Ian is an award-winning fine art photographer and architect living in Poynton, Cheshire with his wife and two children.
Ian particularly enjoys photography that is simple and which leaves room for the imagination and for emotion. He loves photographing both the natural landscape and also the architecture of our built environment. The UK and Europe is a densely populated place and he is fascinated by the way in which the two elements of the natural and built environment often merge to produce a landscape that shows our human influence stretching back through the generations.
There are five main things that Ian aims for in his photography:
Beauty can mean many things to different people but, as a fine art landscape photographer, Ian is interested in photographing the natural beauty and visual drama of our urban and rural environment. This beauty and drama is emphasised by finding great subjects and light and by keeping the composition of his photographs as simple and direct as possible.
Our modern world is so complex and fast moving that this simplicity and directness can be a real pleasure in itself and it's something that Ian actively looks for when composing his photos in the camera viewfinder.
Mood and expression is an important aspect of Ian’s photography however his preference is for that of suggestion rather than prescription.
Photography is all about the interplay between light and dark. Interesting and dramatic light can result in wonderful and truly memorable fine art photographs.
The strength of photography as an art form and the thing which makes it different from other forms of art is that it is fundamentally connected with reality.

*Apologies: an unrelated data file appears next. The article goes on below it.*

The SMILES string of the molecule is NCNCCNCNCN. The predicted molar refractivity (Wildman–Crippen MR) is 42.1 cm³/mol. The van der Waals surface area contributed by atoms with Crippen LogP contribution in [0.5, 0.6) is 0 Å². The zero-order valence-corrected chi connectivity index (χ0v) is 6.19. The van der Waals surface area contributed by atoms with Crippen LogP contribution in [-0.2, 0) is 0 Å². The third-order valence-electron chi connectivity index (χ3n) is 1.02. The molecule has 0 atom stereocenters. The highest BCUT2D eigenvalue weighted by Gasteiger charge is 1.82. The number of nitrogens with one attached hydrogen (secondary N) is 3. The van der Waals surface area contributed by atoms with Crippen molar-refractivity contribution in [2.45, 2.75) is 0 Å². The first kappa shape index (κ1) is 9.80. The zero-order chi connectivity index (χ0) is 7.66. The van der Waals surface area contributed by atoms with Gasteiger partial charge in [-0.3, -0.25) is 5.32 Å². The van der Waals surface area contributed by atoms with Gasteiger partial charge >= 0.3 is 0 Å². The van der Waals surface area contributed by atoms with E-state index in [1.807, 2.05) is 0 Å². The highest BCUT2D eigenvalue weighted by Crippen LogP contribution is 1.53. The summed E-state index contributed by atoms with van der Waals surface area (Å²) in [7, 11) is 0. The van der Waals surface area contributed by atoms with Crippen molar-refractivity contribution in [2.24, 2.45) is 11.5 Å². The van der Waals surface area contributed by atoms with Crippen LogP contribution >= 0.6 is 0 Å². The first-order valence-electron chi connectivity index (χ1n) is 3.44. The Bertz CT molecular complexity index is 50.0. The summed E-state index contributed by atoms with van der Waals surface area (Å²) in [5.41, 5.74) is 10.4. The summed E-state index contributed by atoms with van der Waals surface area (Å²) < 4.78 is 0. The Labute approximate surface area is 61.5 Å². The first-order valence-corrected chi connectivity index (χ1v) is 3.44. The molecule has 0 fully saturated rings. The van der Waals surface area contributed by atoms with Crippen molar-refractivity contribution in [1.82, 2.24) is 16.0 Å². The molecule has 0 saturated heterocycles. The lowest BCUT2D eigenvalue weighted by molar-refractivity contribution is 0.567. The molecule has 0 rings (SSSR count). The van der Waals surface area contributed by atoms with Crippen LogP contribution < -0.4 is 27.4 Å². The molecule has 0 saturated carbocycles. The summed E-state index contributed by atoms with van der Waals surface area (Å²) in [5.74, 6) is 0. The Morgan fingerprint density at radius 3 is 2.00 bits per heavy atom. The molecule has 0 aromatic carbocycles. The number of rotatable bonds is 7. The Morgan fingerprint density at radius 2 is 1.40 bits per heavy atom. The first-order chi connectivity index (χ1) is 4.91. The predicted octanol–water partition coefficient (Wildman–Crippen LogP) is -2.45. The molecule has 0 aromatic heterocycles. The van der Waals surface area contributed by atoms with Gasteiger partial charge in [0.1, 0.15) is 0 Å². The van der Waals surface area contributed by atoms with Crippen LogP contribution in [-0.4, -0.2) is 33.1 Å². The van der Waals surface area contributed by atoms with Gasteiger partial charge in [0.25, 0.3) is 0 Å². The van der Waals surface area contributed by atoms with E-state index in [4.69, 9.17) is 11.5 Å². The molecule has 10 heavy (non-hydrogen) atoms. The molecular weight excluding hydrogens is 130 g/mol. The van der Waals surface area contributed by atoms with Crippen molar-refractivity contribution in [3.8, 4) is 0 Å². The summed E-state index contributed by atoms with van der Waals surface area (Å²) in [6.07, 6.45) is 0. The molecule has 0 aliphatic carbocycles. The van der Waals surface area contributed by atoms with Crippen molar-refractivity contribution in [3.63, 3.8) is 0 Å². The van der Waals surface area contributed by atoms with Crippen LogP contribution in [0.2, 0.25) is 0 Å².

The best landscape photography is all about one person's individual vision and how they perceive the world in which they live.
More info here on my website: http://www.ianbramham.com/section536519_235304.html
As you gain in experience as a photographer you eventually realise that the make and model of camera that you use is certainly the least important aspect of your photography. The main thing that really is important is that the camera you choose should be versatile enough and simple so that using it becomes instinctive - once you no longer have to consciously think about the technical side of photography it then allows you to concentrate on much more important things such the subject of your photo, composition and the quality of the light.
When I was a beginner however I did find it very helpful when I was looking at other peoples photos if I could see what camera settings had been used so I deliberately include the electronic exif data on each of my photos on this site - at the side of each photo you will see listed the make and model of the camera together with shutter speed, iso, lens aperture and focal length.